Wednesday, March 7, 2018
Out of My Comfort Zone - #SOL18 -- 3/7/18
**I'm so grateful to the #SOL community for welcoming me each and every time I post a slice. Thank you so very much to the team at Two Writing Teachers for coordinating and hosting this slicing community for the entire month of March for the Slice of Life Challenge. You all rock!!**
During this year's challenge, my plan is to reflect on a slice of my life from that day, or the day before, and write about it. No theme to tie my writing together this year, no plans ahead of time. Just glimpses into slices of my days. Not having a plan is a very uncomfortable place for me, both as a person and a writer, so fingers crossed for the 24 days remaining!
I am truly out of my comfort zone today.
As an educator, as a mom, as a friend, as a relative -- I love it when people can reach out and ask me for assistance or help. I think nothing of it. I actually cherish those moments when people trust me with a request like that.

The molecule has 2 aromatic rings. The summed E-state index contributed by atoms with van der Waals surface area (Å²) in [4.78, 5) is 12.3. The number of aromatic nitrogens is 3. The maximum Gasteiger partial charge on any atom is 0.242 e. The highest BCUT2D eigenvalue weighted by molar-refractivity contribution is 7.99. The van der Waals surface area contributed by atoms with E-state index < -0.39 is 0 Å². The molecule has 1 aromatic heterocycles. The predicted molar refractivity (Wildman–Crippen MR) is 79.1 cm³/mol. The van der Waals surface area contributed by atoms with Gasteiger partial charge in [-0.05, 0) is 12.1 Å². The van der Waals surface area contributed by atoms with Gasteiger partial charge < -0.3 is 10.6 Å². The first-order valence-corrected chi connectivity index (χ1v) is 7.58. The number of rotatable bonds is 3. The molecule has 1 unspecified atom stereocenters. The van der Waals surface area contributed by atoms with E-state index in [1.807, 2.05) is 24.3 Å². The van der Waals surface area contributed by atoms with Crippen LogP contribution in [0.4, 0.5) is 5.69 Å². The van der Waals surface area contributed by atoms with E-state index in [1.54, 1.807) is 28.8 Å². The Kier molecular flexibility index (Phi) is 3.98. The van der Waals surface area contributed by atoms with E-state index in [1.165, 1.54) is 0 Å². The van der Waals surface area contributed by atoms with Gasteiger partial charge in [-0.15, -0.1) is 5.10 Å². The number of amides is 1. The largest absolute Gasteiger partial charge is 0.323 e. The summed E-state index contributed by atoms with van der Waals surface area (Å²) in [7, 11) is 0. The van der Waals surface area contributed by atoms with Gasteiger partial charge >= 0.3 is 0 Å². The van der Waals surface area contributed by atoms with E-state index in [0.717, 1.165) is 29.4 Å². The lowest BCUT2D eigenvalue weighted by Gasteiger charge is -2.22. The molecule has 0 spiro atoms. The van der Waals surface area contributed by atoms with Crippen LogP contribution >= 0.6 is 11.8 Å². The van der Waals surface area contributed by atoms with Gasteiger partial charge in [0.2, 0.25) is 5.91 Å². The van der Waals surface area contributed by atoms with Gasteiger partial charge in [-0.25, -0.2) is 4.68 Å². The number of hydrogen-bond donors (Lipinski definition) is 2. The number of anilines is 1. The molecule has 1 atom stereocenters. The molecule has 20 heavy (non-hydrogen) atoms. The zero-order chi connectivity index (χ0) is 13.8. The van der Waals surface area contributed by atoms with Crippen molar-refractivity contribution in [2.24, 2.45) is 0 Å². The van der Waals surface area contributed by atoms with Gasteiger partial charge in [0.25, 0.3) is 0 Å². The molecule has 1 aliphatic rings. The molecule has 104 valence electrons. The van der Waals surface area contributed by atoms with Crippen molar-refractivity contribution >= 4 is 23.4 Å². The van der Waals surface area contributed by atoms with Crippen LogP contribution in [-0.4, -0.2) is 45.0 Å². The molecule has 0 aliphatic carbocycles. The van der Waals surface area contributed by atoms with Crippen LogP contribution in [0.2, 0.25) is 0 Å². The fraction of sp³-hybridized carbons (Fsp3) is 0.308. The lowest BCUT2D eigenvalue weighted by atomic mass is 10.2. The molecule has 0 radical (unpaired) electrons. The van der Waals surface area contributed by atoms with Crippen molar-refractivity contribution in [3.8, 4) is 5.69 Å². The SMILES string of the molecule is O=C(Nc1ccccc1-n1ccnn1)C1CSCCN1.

So why, when I reached out today to two different sources about possible professional opportunities, did it make me feel so uncomfortable? Like wearing a wool sweater without a shirt or cami on underneath - all itchy inside.
I've reached out to other educators about professional assistance before - many times - and I didn't feel this discomfort.
Which has me reflecting on the discomfort I'm feeling today, and WHY it feels so out of my comfort zone. Here's what I've decided for now - I think it depends on the level of interaction and trust I have with an individual. The more someone knows me as a person and a professional, the less risk it takes to be vulnerable with them. I know that's not rocket science, but it was a big aha for me.
I'm still out of my comfort zone, but I did it, and we'll see what happens from here. I read recently that we do our best learning when we're in a zone of discomfort, so hopefully I will be learning a great deal from these experiences!
And again, it makes me think of teachers and students. Our students need to feel that interaction and trust with their teachers to be able to clearly ask for assistance when needed. Food for thought...
Posted by Karen at 2:04 PM